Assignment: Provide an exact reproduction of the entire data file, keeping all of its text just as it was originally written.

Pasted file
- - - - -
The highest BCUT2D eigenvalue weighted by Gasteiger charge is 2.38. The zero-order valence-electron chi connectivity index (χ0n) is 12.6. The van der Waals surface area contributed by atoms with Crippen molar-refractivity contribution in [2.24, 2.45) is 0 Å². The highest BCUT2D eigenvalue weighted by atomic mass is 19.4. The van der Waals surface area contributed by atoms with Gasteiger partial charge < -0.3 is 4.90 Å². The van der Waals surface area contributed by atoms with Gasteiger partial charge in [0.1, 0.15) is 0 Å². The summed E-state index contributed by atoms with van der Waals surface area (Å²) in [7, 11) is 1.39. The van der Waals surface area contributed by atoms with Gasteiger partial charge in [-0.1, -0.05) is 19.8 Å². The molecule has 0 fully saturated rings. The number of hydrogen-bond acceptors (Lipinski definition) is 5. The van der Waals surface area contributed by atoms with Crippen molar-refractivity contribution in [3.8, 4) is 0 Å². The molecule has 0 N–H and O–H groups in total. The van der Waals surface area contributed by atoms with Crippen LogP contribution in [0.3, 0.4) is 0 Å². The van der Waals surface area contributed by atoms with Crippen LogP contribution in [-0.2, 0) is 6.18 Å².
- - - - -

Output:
The highest BCUT2D eigenvalue weighted by Gasteiger charge is 2.38. The zero-order valence-electron chi connectivity index (χ0n) is 12.6. The van der Waals surface area contributed by atoms with Crippen molar-refractivity contribution in [2.24, 2.45) is 0 Å². The highest BCUT2D eigenvalue weighted by atomic mass is 19.4. The van der Waals surface area contributed by atoms with Gasteiger partial charge < -0.3 is 4.90 Å². The van der Waals surface area contributed by atoms with Gasteiger partial charge in [0.1, 0.15) is 0 Å². The summed E-state index contributed by atoms with van der Waals surface area (Å²) in [7, 11) is 1.39. The van der Waals surface area contributed by atoms with Gasteiger partial charge in [-0.1, -0.05) is 19.8 Å². The molecule has 0 fully saturated rings. The number of hydrogen-bond acceptors (Lipinski definition) is 5. The van der Waals surface area contributed by atoms with Crippen molar-refractivity contribution in [3.8, 4) is 0 Å². The molecule has 0 N–H and O–H groups in total. The van der Waals surface area contributed by atoms with Crippen LogP contribution in [0.3, 0.4) is 0 Å². The van der Waals surface area contributed by atoms with Crippen LogP contribution in [-0.2, 0) is 6.18 Å².